City cars and superminis are popular with young and inexperienced drivers thanks to their low prices and running costs; but these models are the least likely to get electronic stability control as standard. And if you’ve only just passed your test, this safety device is a must. The electronic kit won’t be cheap (it costs £315 on Fiat’s new Panda), but it could prevent an accident if you ever have to change lanes at high speed.
Mobile phone addicts should also specify Bluetooth. It lets you make hands-free calls – and integrated systems are easier to use, with better sound quality, than aftermarket plug-in kits.
Small car buyers should also look out for useful extras like height adjustable driver’s seats, split rear seats and extra rear seatbelts. They’re usually affordable and will make your car more user-friendly and easier to sell.
Don’t spend on… Heated steering wheels: costly luxury that will rarely be used. Parking sensors: not necessary on tiny city cars. Integrated sat-nav: plug-in systems are cheaper.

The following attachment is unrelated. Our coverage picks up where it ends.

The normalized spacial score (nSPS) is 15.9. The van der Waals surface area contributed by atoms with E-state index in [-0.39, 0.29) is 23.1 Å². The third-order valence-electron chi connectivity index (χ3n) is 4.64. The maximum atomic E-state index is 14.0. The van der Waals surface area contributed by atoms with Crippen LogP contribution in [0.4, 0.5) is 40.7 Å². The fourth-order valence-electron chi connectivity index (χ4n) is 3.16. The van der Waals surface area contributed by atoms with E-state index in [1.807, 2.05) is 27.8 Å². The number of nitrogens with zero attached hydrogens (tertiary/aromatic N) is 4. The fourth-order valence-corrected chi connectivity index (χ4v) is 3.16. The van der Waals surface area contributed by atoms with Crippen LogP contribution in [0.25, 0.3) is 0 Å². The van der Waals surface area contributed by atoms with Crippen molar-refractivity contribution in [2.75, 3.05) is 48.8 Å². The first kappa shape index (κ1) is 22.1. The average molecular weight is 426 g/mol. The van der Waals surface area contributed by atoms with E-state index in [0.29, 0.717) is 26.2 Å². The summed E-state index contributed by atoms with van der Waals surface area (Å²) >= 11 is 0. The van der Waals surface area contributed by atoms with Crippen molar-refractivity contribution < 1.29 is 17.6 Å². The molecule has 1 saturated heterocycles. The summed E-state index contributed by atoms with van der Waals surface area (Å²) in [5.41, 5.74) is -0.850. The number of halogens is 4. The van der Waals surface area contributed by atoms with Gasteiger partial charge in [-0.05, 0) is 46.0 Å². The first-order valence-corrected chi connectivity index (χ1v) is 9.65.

Our pick: Skoda Citigo Elegance (From £9,470)
We love the Citigo, and the pick of the range is the Elegance model. It has all the basics, including electronic stability control, multiple airbags and an auxiliary input for connecting digital music players. Best of all, you get a brilliant dash-top touchscreen infotainment system with sat-nav and Bluetooth as standard.
Lol @Lou. I wouldn't be so quick to dismiss the information though. Perhaps the guy is trying to tell us that we should be glad that we're all in a different market group. All those extra frills and expensive add-ons that we've got are perfect for the range of cars we've chosen for ourselves! Haha!